Going to clinic for the first time

Barnaba’s 'Bloody Foreigners' story


I have never given blood, even when I lived in Poland before moving to Ireland.

I have never been in circles with people who donate – none of my family or friends did it either (that I knew of). No one close to me has ever needed blood either. But I do know there is a big need for blood, of course.   I have been living in Ireland for 13 years now but it wasn’t until I heard about the Bloody Foreigners campaign that I first properly considered giving blood. It’s one of those things – you might mean to do it, but never get around to it because life gets in the way. I feel a bit embarrassed and ashamed it took this campaign to get me to do it as I really care about the community I live in, which is reflected in my personal and professional life.

I hope by doing it once I will get into the habit of doing it

Now I’m looking forward to it and I am excited about making my first donation. I hope by doing it once I will get into the habit of doing it regularly.   I think it’s so important to donate blood, for many reasons. On a human level it is important to support others, to help others. It’s a great way to show how much you value the people and society you live among.   As well as being employed and paying taxes I think it’s great to hear so many Polish people donate blood. It shows we are really part of the country and local communities, and it’s a fantastic thing to do. It’s a way of giving back to this country where we came to live and work. It’s also a very real way to say thank you to the Irish people for being so welcoming and lovely to us.  

I have only once faced discrimination because of my nationality

It wasn’t long after I arrived, I was looking for accommodation. I rang about a flat share and the person on the phone asked me if I was Polish. I said I was and they said they weren’t going to rent it to a Polish person. I was very taken aback by the comment. I thought about doing something but I didn’t want to waste my time on a bigot. Also as it was just a telephone conversation I knew it would be my word against his. I do worry though, that he got away with it and might still behave like this. I think now I would consider reporting it, maybe not to the guards but to European Network Against Racism Ireland (ENAR).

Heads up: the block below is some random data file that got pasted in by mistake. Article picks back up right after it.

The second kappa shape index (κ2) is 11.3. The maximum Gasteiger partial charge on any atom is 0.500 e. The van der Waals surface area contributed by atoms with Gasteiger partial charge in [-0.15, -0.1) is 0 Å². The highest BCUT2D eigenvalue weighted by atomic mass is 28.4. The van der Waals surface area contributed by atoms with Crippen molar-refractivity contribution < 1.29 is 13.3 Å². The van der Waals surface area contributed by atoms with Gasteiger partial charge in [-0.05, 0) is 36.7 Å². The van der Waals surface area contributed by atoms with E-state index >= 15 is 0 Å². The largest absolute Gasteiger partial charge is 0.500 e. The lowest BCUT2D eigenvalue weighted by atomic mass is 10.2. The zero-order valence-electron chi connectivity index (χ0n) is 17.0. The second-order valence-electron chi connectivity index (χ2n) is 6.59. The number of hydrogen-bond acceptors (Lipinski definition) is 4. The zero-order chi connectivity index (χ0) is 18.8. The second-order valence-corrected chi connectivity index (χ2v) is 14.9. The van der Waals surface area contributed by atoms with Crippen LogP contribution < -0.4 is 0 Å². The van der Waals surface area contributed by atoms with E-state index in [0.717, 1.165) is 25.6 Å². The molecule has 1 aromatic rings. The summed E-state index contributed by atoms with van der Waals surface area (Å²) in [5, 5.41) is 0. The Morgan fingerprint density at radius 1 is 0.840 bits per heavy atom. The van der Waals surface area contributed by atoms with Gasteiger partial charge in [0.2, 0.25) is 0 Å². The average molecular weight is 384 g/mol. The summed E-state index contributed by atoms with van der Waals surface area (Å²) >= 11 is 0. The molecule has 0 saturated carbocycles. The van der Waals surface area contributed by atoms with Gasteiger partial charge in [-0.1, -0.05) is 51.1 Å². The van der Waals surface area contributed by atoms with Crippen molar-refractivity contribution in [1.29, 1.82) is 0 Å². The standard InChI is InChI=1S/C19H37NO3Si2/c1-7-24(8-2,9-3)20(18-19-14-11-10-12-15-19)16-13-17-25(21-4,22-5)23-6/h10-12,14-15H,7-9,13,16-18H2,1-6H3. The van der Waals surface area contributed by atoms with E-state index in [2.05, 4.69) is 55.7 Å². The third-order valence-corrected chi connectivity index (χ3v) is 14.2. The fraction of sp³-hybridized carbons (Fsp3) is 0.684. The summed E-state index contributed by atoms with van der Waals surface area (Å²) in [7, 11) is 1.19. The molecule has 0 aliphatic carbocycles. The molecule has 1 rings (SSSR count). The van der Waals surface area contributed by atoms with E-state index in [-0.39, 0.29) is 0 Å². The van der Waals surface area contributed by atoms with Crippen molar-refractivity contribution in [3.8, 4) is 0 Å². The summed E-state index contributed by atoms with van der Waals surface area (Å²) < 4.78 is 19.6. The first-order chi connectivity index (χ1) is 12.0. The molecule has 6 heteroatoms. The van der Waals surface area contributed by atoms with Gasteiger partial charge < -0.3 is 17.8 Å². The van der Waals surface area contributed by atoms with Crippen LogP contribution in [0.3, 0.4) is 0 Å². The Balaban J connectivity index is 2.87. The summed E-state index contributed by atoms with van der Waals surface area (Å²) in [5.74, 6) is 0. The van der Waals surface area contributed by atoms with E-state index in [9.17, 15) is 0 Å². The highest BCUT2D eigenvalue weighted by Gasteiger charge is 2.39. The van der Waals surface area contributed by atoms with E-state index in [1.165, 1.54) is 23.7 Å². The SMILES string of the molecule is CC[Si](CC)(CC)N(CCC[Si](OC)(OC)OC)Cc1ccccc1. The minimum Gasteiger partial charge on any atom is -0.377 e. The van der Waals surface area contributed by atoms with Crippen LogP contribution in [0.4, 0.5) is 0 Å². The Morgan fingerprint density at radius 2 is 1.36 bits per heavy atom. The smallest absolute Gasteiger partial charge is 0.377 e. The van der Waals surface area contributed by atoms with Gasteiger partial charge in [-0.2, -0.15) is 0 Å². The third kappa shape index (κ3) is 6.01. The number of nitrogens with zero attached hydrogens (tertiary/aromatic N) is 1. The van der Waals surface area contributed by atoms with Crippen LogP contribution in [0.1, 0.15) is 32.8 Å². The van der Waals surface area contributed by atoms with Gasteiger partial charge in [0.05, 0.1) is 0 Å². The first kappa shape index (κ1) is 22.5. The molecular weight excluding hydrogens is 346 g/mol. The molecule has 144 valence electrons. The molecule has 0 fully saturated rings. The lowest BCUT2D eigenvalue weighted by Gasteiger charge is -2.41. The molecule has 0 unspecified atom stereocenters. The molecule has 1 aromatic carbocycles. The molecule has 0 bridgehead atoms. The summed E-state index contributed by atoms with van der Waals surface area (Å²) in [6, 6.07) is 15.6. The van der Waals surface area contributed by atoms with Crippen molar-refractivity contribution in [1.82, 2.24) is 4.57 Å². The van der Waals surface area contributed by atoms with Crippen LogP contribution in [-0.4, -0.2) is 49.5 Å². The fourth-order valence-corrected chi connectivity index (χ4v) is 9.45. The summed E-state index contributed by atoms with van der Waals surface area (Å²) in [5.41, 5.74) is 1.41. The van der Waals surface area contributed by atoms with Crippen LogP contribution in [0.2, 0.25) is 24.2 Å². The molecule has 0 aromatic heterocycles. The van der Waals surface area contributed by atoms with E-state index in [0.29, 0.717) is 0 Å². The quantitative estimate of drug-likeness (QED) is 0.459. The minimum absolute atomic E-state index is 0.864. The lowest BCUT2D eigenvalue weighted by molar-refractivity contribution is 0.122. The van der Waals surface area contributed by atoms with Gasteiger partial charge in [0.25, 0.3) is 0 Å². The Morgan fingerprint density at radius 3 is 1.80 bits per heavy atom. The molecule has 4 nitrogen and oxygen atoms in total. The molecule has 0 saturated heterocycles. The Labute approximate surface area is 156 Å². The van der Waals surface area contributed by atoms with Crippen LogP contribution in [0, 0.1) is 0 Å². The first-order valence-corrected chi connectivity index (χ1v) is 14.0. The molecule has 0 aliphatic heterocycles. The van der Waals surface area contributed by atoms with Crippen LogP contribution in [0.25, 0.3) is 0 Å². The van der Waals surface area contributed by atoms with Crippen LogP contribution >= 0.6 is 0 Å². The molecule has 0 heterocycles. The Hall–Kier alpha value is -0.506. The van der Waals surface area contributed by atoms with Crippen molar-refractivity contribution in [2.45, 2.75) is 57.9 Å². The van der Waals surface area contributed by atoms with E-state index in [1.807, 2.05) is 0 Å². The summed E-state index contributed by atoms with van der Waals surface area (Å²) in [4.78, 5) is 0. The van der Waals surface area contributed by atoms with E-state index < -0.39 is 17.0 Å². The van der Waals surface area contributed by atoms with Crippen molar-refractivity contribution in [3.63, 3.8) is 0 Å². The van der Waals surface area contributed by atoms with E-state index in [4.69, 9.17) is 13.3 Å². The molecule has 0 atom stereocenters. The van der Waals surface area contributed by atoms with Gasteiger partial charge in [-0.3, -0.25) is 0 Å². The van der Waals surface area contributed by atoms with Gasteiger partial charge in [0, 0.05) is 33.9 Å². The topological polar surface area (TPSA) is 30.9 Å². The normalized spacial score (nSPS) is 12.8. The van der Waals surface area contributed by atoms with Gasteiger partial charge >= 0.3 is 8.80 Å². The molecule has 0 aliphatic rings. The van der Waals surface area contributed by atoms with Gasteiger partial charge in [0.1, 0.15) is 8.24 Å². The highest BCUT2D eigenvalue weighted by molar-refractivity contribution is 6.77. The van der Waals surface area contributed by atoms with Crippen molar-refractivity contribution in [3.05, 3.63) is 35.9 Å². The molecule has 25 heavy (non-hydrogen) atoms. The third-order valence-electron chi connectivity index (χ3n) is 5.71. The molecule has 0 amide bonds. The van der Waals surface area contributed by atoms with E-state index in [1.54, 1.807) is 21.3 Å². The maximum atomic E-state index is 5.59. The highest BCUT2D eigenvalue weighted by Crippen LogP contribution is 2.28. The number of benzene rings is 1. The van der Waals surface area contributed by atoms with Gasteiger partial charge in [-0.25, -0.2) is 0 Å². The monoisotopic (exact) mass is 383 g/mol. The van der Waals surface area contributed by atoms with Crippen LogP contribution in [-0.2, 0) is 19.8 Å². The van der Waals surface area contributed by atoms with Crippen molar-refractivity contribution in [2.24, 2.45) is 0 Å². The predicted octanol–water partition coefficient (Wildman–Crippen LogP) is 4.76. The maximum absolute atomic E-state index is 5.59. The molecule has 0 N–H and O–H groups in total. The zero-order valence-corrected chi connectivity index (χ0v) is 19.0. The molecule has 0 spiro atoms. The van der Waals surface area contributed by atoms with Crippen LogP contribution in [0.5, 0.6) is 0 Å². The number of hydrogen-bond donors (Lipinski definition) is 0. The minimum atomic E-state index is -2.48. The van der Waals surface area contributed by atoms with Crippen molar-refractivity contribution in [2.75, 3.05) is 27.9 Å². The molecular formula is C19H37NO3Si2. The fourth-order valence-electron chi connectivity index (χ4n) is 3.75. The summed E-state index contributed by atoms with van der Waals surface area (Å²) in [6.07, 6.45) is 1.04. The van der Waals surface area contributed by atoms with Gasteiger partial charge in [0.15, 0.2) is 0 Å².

Irish people are very empathetic towards migrants

Luckily here in Ireland there isn’t anything like the levels of racism you see in the UK or the Netherlands. Irish people are very empathetic towards migrants, I have found. Having said that, from my personal experience as trade union organiser I’ve encountered exploitation and discrimination of migrant workers, especially given that many of them have been employed in precarious works, low paid sectors, fearful of losing the job. It could be the darker human nature to see an opportunity and take an advantage on someone who is in vulnerable position.